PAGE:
This is a better version of that sequence because the writer isn’t doing anyone else’s job. Because, who knows, maybe the stunt coordinator has a much, much cooler fight sequence idea than spinning kicks. Or maybe the props designer has a a totally different but way better design for the Freeze Ray in mind. Or maybe the actor wants to play the lines differently (see: Tom Hiddleston’s delivery as Loki on “Don’t tell me it was that woman?… Oh, it was. Well maybe, when we’re done here, I’ll pay her a visit myself!” It was written as smug, delighted and predatory in the original script, and delivered as heartbroken and lashing-out. Which was, of course, the stronger story-telling choice.)

Now, only the information that is going to affect the future scenes of the screenplay is provided – that they fight, that there’s a Freeze Ray, and that the Good Guy’s wrist is now broken.

The Fix:

Write your screenplay however you want the first time around. But then when you go back to edit, ask yourself whose job you’re accidentally doing, and whose toes you’re stepping on, when you read your screenplay. Look at the action parts and dialogue tags, and make sure you’re not including anything that isn’t completely necessary for the actors, directors, stunt coordinators, set designers, etc. to know.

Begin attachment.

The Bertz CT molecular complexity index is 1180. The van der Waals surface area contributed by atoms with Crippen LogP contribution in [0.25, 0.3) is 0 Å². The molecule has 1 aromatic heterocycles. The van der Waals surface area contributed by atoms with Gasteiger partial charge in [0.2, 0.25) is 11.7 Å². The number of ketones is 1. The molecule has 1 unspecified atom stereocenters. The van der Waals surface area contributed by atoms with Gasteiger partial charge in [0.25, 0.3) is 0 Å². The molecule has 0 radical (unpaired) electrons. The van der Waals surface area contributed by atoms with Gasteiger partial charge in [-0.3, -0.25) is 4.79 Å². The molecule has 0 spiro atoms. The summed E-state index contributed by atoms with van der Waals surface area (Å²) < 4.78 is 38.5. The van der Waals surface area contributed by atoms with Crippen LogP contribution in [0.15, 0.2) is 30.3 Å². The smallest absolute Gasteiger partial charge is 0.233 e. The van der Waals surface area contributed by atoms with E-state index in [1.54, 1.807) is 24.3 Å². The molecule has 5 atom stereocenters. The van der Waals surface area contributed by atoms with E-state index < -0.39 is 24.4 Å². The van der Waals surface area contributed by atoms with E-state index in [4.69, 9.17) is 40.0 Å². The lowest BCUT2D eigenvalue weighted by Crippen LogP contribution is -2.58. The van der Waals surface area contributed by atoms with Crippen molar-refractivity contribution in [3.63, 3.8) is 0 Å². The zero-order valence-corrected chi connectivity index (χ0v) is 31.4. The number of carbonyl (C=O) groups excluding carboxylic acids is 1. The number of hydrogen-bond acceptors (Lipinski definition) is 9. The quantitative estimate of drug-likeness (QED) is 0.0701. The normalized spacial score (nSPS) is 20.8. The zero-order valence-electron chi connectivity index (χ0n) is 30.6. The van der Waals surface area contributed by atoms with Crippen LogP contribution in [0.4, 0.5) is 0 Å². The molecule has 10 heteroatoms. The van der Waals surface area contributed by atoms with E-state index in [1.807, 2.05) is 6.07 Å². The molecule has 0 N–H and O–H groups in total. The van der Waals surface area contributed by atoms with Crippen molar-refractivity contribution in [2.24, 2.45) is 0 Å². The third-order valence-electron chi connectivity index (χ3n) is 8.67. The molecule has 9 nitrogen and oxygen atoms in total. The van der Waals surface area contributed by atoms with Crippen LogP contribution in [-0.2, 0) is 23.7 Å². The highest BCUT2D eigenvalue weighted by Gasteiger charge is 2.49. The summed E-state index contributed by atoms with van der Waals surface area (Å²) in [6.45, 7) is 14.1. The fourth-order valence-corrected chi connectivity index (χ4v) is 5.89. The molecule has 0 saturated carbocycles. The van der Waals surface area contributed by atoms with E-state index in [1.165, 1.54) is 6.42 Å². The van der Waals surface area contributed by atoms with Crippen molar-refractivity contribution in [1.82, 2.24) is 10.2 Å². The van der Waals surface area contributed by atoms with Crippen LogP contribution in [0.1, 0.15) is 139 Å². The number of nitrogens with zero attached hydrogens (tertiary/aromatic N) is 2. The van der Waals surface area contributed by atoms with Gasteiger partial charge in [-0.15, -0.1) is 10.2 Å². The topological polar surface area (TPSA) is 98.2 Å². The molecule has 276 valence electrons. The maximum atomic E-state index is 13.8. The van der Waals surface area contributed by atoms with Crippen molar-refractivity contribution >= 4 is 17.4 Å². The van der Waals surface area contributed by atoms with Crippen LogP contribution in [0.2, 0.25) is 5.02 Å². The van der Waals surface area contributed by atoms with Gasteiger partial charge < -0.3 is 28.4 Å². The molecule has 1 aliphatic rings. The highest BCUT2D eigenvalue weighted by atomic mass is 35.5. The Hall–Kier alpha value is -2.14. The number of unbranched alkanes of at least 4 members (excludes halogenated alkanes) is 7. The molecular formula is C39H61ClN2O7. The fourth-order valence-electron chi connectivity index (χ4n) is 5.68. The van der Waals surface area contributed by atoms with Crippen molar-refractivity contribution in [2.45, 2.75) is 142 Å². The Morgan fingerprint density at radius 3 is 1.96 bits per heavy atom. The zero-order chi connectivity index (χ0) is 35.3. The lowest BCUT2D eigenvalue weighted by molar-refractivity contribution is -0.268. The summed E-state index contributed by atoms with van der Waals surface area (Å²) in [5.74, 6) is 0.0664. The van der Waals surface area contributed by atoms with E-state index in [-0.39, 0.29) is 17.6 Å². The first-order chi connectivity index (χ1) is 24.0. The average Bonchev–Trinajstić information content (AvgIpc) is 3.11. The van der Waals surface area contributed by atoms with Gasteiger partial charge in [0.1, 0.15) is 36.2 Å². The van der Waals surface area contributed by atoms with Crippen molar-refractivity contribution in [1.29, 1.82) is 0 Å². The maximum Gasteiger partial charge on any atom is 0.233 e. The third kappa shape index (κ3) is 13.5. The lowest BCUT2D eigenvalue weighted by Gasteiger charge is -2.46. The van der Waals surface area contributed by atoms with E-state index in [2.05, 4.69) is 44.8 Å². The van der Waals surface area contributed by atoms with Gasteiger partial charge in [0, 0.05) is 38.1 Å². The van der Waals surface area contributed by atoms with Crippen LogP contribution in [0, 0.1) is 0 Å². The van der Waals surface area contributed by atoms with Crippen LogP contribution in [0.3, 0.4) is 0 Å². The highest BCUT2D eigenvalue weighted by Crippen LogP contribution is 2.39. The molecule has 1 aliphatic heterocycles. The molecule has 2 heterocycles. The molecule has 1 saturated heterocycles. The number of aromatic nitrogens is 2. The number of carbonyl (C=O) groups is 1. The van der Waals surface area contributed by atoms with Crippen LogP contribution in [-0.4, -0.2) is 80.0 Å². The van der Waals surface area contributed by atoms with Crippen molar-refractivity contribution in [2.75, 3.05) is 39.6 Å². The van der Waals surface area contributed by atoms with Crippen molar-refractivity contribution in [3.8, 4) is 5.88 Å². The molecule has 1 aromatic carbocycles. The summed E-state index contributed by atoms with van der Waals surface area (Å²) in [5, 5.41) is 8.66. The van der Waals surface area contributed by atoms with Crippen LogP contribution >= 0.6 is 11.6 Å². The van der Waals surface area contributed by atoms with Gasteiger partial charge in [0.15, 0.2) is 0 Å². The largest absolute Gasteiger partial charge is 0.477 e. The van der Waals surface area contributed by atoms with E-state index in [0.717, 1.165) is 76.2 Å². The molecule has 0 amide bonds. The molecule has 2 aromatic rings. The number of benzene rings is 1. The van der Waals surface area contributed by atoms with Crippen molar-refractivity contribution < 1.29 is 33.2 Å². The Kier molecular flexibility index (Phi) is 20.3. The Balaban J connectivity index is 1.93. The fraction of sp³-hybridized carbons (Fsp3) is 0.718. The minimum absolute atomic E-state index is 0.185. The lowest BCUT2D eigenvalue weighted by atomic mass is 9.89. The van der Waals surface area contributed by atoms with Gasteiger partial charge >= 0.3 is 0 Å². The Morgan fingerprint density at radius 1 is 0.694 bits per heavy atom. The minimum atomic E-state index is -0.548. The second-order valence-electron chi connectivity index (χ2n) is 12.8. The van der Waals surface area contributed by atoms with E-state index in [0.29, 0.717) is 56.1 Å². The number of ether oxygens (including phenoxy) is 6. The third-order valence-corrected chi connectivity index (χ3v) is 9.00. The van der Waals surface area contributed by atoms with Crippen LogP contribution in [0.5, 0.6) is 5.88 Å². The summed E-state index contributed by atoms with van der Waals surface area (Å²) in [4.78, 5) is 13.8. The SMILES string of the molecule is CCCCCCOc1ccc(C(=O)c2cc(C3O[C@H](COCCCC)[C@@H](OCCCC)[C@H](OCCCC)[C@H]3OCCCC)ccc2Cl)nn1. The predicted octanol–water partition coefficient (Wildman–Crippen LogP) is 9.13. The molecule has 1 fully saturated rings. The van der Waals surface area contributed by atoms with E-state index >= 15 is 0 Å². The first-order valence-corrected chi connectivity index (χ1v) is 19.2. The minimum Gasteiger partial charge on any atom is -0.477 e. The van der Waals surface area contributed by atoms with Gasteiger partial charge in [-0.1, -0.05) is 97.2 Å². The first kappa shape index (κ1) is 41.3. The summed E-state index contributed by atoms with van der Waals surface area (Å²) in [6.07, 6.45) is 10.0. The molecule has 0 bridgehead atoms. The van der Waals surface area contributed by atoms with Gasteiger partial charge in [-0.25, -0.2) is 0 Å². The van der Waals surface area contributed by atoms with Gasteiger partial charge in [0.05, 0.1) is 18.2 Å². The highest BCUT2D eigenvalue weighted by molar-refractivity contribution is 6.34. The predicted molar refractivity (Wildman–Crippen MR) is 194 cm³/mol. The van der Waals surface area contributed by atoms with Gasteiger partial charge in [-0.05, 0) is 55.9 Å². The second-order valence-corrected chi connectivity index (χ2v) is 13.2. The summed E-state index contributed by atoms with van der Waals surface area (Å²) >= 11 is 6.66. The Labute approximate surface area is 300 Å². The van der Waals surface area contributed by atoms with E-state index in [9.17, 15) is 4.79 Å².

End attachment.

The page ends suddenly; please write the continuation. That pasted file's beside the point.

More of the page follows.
Braining it Out

So, to answer the original question – how do I go about switching headspace from Prose to Screenplays? Well, generally I only write one story at a time, so I’m not having to switch back and forth between mediums constantly. That’s a big help. Secondly, sitting down and really thinking about why this particular story has to be in this particular medium helps me remember that I chose this medium for a reason, and that I should be adhering to that medium’s rules and tropes because I’ve already made the choice. Thirdly, knowing what and how this text I’m writing is going to be handled, interpreted and used also helps me stay in the right headspace.